Caitlin MacNeal

Caitlin MacNeal is a News Writer based in Washington, D.C. Before joining TPM, Caitlin interned and wrote for the Huffington Post, the Sunlight Foundation and Slate. She is a graduate of Georgetown University.

Articles by Caitlin

The Donald Trump campaign on Tuesday night blasted the Washington Post over the paper's latest report on the Trump Foundation and how Trump used his charity's funds for personal matters, but the campaign did not address the specifics of the report.

"In typical Washington Post fashion, they’ve gotten their facts wrong. It is the Clinton Foundation that is set up to make sure the Clintons personally enrich themselves by selling access and trading political favors. The Trump Foundation has no paid board, no management fees, no rent or overhead, and no family members on its payroll," Trump spokesman Jason Miller said in a statement.

"There was not, and could not be, any intent or motive for the Trump Foundation to make improper payments. All contributions are reported to the IRS, and all Foundation donations are publicly disclosed," Miller continued. "Mr. Trump is generous both with his money and with his time. He has provided millions of dollars to fund his Foundation and a multitude of other charitable causes."

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Law enforcement officials may have gotten a lucky break thanks to not-so-smart moves from the bomber.

Investigators were able to extract call histories from cell phones attached to the bombs that did not detonate in New York and New Jersey to find clues that led them to the suspect, NBC News reported on Monday.

NBC's Pete Williams reported on air that authorities were able to "exploit" cell phones attached to the bomb that did not go off in Manhattan and a bomb that did not fully detonate in Seaside Park, New Jersey, for phone numbers dialed and a fingerprint. Combined with surveillance video, authorities were able to identify Ahmad Khan Rahami.

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After Donald Trump on Friday admitted that President Obama was born in the United States, while also falsely claiming that Hillary Clinton started the birther movement and that he "finished it," members of the Congressional Black Caucus tore into Trump, calling him a bigot and a fraud.

The lawmakers, who were gathered in Washington, D.C. for their annual legislative conference, argued that by pushing the birther movement for years, Trump made an attempt to delegitimize the first black president, and they called out Trump for peddling lies.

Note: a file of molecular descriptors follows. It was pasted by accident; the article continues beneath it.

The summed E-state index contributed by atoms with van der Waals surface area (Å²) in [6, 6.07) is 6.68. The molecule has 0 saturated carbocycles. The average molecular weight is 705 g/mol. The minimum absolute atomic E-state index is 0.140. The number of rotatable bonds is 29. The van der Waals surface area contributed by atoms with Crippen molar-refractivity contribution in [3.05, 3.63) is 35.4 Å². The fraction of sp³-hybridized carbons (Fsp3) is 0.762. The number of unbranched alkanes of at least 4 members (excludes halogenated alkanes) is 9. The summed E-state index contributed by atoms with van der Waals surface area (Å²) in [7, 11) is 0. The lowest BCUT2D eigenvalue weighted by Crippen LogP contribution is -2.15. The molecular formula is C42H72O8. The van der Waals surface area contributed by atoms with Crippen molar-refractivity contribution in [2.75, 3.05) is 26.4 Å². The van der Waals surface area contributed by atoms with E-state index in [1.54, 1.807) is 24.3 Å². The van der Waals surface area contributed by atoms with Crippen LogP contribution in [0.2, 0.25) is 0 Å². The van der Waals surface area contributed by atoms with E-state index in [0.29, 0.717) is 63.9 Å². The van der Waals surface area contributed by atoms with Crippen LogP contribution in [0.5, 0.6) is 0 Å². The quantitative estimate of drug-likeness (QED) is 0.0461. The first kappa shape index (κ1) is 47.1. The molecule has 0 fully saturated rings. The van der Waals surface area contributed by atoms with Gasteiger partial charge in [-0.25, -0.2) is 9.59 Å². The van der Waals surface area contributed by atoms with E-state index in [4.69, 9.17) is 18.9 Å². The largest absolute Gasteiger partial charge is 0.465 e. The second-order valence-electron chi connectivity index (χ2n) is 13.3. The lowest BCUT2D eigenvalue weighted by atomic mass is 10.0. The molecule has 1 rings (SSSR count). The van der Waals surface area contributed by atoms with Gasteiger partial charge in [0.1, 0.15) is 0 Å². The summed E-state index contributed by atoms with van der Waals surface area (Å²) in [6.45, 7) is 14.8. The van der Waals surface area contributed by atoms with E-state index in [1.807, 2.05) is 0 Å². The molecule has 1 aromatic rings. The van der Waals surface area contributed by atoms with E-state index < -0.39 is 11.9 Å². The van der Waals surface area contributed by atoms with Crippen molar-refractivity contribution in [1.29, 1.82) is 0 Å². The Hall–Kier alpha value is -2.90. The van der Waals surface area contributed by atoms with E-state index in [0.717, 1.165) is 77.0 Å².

Rep. Gregory Meeks (D-NY) called Trump's Friday comments about the birther movement "deplorable."

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After Donald Trump spent a mere 30 seconds addressing President Obama's birthplace during a 30-minute event that started an hour late at his new hotel in Washington, D.C., the anchors at CNN tore into Trump and his attitude toward the press.

Throughout Trump's event and after he finally addressed his efforts to fuel the birther movement, the hosts and reporters at CNN called out the Trump campaign for misleading the press and using the event to promote his new hotel.

As Trump let several veterans and military officials express their support for him, CNN anchor Kate Bolduan lamented that the network had been waiting 20 minutes for Trump to make the big announcement that his campaign had been promising. Co-anchor John Berman chimed in to complain about the confusing signals the press had received from the Trump campaign about the event.

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Senate Minority Leader Harry Reid (D-NV) on Friday called out Donald Trump's claim that Hillary Clinton and her 2008 campaign started the birther movement, a narrative that has been debunked.

"Hillary brought it up? What a liar. He never questioned the citizenship of anyone else running for president, no one else. He is just such a phony. Here's a man you can't believe anything he says," Reid said on CNN shortly after Trump said that he now believes President Obama was born in the United States, and claimed credit, falsely, for resolving a conspiracy theory he claimed Clinton started.

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President Obama on Friday briefly addressed Donald Trump's recent refusal to say that Obama was born in the United States, saying he wishes the presidential election would reflect "more serious issues."

"I was pretty confident about where I was born," the president observed.

When asked for his reaction to Trump's latest comments about his birth, Obama told ABC's Jonathan Karl that he had "no reaction" before briefly weighing in.

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After Donald Trump mocked Senate Minority Leader Harry Reid's (D-NV) 2015 freak accident that partially blinded him, Reid came back swinging with a statement attacking Trump's business style and charity.

In a Wednesday night interview, the Washington Post asked Trump about Reid's comment earlier this week that Trump is "not slim and trim."

"Harry Reid? I think he should go back and start working out again with his rubber work-out pieces," Trump responded, appearing to reference Reid's 2015 injury.

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Donald Trump Jr. on Friday morning repeatedly insisted that his father has said that President Obama was born in the United States, despite the Republican nominee's refusal to do so when asked Wednesday night.

"Why can’t he and won’t he say that President Obama was born in the U.S.?" George Stephanopoulos, co-host of ABC's "Good Morning America," asked Trump Jr. on Friday, referencing Trump's interview with the Washington Post.

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